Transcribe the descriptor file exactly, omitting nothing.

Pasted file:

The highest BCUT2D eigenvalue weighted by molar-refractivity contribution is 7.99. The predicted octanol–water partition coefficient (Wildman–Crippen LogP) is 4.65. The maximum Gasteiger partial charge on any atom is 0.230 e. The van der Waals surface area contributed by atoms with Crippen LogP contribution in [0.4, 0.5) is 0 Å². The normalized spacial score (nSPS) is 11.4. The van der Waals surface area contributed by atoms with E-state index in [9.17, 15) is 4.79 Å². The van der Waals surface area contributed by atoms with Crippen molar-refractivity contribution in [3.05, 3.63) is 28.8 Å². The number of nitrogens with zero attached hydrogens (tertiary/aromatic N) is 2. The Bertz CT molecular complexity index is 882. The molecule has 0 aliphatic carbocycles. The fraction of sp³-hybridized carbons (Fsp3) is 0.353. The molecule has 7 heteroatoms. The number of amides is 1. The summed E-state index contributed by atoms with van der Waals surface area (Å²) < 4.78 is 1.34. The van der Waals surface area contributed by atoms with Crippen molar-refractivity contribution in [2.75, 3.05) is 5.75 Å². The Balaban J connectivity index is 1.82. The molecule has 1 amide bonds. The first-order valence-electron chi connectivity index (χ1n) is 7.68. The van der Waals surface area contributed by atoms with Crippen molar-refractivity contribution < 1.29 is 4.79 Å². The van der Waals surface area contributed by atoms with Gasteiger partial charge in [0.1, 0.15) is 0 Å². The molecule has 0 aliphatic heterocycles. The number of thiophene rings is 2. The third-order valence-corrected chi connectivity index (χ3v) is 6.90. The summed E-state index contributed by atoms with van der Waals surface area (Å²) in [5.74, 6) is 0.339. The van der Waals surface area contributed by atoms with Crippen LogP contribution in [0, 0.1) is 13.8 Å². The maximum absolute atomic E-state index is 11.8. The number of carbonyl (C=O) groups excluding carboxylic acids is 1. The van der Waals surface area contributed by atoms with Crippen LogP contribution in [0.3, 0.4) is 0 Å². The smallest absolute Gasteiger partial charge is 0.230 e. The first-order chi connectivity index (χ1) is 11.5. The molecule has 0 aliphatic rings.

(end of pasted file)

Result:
The highest BCUT2D eigenvalue weighted by molar-refractivity contribution is 7.99. The predicted octanol–water partition coefficient (Wildman–Crippen LogP) is 4.65. The maximum Gasteiger partial charge on any atom is 0.230 e. The van der Waals surface area contributed by atoms with Crippen LogP contribution in [0.4, 0.5) is 0 Å². The normalized spacial score (nSPS) is 11.4. The van der Waals surface area contributed by atoms with E-state index in [9.17, 15) is 4.79 Å². The van der Waals surface area contributed by atoms with Crippen molar-refractivity contribution in [3.05, 3.63) is 28.8 Å². The number of nitrogens with zero attached hydrogens (tertiary/aromatic N) is 2. The Bertz CT molecular complexity index is 882. The molecule has 0 aliphatic carbocycles. The fraction of sp³-hybridized carbons (Fsp3) is 0.353. The molecule has 7 heteroatoms. The number of amides is 1. The summed E-state index contributed by atoms with van der Waals surface area (Å²) < 4.78 is 1.34. The van der Waals surface area contributed by atoms with Crippen molar-refractivity contribution in [2.75, 3.05) is 5.75 Å². The Balaban J connectivity index is 1.82. The molecule has 1 amide bonds. The first-order valence-electron chi connectivity index (χ1n) is 7.68. The van der Waals surface area contributed by atoms with Crippen molar-refractivity contribution < 1.29 is 4.79 Å². The van der Waals surface area contributed by atoms with Gasteiger partial charge in [0.1, 0.15) is 0 Å². The molecule has 0 aliphatic heterocycles. The number of thiophene rings is 2. The third-order valence-corrected chi connectivity index (χ3v) is 6.90. The summed E-state index contributed by atoms with van der Waals surface area (Å²) in [5.74, 6) is 0.339. The van der Waals surface area contributed by atoms with Crippen LogP contribution in [0, 0.1) is 13.8 Å². The maximum absolute atomic E-state index is 11.8. The number of carbonyl (C=O) groups excluding carboxylic acids is 1. The van der Waals surface area contributed by atoms with Crippen LogP contribution in [0.3, 0.4) is 0 Å². The smallest absolute Gasteiger partial charge is 0.230 e. The first-order chi connectivity index (χ1) is 11.5. The molecule has 0 aliphatic rings.